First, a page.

thomas m wilson


October 15th, 2022

The image above is what you expect from Istanbul. Its the terminus for the old Orient Express and the bridge from Europe to Asia.

The tourist numbers – seen in the queue to get into Topkali Palace below – are also part of the scene in 2022 post-Covid lockdowns.

But as usual I will follow Walt Whitman in this blog: “Keep your face always toward the sun and the shadows will fall behind you.” In other words I won’t be writing much about the downsides of travel, such as walking down a street with restaurants, even outside the tourists areas of Istanbul (and I have certainly gone far beyond them) and getting solicited by an unsmiling tout with an almost robotic tone of voice… and then immediately the exact same thing happening with the next young man outside of his establishment. Or laying in bed at at 6am and hearing the call to prayer, amplified in a dirge-like wail, dropping in descending tones, and often conflicting with another call to prayer coming from another nearby mosque.

A carved capital from inside Hagia Sophia. I entered Hagia Sophia early one morning, and went to the far right to find a corner of the space and sit down away from the crowds by myself with stillness and quiet. I was able to sink into the thick carpet and lean against the 1500 year old green marble panelled wall, and contemplate the vast dome of Justinian and the beautiful carved capitals above the marble columns and pilasters.  It felt so good to just lean against the wall and be still and quiet out of the vast noisy crowds that churn along the streets of Istanbul.  As this really is a city of noise and crowding – so many million people spread out in low and high rises. I relished the space to just be here and sense the elements of the architecture and the emptiness high above me, felt and sensed by members of the Roman empire one thousand five hundred years ago. 

The next morning earlier this week I had a wonderful start to the day – went to the Archaeology Museum next to Topkali – many Greek and Roman sculptures, and by far the most beautiful relief carving from ancient Roman civilisation I have ever seen on sarcophagi.  Much of it was found underground in a dark chamber in rural Lebanon in the late nineteenth century.  The reliefs are absolutely peerless – one with mourning women in shawls is a picture of grief. 

This figure stood out to me particularly as a picture of grief.

This is from around 350BC in Sidon in Lebanon, and was brought here in the late nineteenth century when the area was part of the Ottoman empire. Can you imagine peering a torch down into a burial chamber and seeing such huge marble sarcophagi when these were discovered back in the nineteenth century? What a sense of wonder this moment must have occasioned.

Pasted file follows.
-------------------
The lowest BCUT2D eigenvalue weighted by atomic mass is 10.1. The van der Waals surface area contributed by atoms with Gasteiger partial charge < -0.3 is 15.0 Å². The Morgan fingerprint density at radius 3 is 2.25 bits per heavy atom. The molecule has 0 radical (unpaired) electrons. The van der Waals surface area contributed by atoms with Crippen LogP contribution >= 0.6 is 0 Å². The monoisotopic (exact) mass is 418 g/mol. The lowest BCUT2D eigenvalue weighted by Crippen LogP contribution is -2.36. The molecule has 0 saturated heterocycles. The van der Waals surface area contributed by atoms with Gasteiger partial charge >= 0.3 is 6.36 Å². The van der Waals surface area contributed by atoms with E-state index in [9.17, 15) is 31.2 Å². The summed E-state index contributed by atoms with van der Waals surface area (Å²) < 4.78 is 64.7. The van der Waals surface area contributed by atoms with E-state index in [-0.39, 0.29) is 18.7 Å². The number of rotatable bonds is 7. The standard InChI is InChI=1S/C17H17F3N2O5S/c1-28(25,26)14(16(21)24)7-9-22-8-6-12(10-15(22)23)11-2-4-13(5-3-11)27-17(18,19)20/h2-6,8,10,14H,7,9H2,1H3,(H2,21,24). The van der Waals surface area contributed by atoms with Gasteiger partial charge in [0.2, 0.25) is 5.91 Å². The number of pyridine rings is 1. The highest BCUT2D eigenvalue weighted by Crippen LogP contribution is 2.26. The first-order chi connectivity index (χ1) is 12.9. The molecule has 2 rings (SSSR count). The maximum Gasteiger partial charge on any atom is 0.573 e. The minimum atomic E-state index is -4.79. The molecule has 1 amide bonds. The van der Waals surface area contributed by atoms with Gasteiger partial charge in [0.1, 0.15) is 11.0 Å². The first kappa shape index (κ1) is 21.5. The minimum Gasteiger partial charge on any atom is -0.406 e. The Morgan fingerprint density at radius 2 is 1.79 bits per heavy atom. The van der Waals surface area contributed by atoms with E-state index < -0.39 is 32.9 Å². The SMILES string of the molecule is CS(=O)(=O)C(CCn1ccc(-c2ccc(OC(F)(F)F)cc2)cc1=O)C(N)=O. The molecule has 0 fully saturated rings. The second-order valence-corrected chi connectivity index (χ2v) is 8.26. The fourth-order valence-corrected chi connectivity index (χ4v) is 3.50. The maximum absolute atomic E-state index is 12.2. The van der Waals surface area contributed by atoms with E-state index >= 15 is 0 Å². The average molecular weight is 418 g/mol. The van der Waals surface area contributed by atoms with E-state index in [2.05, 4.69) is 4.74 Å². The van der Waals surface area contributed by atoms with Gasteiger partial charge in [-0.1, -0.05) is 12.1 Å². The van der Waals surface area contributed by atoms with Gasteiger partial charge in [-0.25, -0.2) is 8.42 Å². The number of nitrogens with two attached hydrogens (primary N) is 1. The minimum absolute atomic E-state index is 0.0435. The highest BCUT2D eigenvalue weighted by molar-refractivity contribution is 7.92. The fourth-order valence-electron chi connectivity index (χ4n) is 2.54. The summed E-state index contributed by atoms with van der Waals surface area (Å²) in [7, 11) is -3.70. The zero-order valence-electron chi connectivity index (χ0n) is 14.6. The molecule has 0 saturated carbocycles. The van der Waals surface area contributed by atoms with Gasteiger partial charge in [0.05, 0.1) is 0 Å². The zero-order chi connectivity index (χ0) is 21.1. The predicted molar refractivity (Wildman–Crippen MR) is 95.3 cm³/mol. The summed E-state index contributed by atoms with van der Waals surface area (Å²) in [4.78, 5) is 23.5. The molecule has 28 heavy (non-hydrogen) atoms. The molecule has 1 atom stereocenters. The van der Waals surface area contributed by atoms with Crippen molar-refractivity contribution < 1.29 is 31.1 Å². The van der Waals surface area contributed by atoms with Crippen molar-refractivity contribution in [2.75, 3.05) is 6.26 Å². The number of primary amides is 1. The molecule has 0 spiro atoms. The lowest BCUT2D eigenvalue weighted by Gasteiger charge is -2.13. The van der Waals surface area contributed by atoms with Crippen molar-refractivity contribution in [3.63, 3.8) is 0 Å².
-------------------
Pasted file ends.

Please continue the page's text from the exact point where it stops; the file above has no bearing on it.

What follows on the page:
Another section of another relief, not so much for its carving but for the happier subject matter – a vision of the good life. Peace and plenitude and wine and company – and a dog.

Not to mention cats… I had seen the 2016 film Kedi, about the cats of Istanbul, when back in Australia. They certainly do get around and there are lots of them. Here I saw one cheeky ginger taking up a seat at a very busy tram stop.

I was on the way to the Prince’s islands – about an hour’s ferry ride from the mainland.

We got off on the second island stop and walked up the steep hill through tightly packed houses with locals going about their business. After a very steep climb we burst out into the trees at last.  I found my way out into the woods, and sat looking down on a bay, with the mountains of Gallipoli far away in a dark line on the horizon over many kms of sea.  The trees were pines and had a bonsai like twist and bend in many of their trunks, and the undergrowth was sparse enough that you could see and walk with a sense of openness.  It made me think of John Fowles’ opening scenes in The Magus, based on his time teaching at a school on a Greek island in the fifties and contemplating philosophy and the creative impulse of Apollo on lonely hill sides amongst such trees, high above the Aegean.  I was high above the Sea of Marmara, and I savoured those moments by myself amongst the pine trees, with the still sea below as wine dark as Homer’s Aegean. 

Walking on a quiet street on Heybeliada I found a decayed Ottoman era mansion.

Nature was engulfing this old home, but the carpenter’s skill is still to be seen, high up above in the sky.

The perspective down the hill is to the sea and on the other side, modern Istanbul, city of 15 million.

I could write more about history, commenting on Topkali Palace for example with its warren-like hareem. However I will leave you with a cliche of Turkey, food that still makes my mouth water.

Now I’m sitting in this hotel room, waiting for the final few moments to pass before I take a short taxi ride to Istanbul’s new airport, and then, all going well, lift off for Dubai, and hence to Bangkok.

I spend 100 dollars just to have a hotel room in the country near the airport today as I had had enough of crowds and noise and cities and movement.  It has been perfect to be solitary and silent and think and write my blog, looking back on the last three weeks. Here I am waiting for my plane to Asia. I have experienced so many cultures and countries these past few weeks. Voyages extraordinaires, and they aren’t over yet.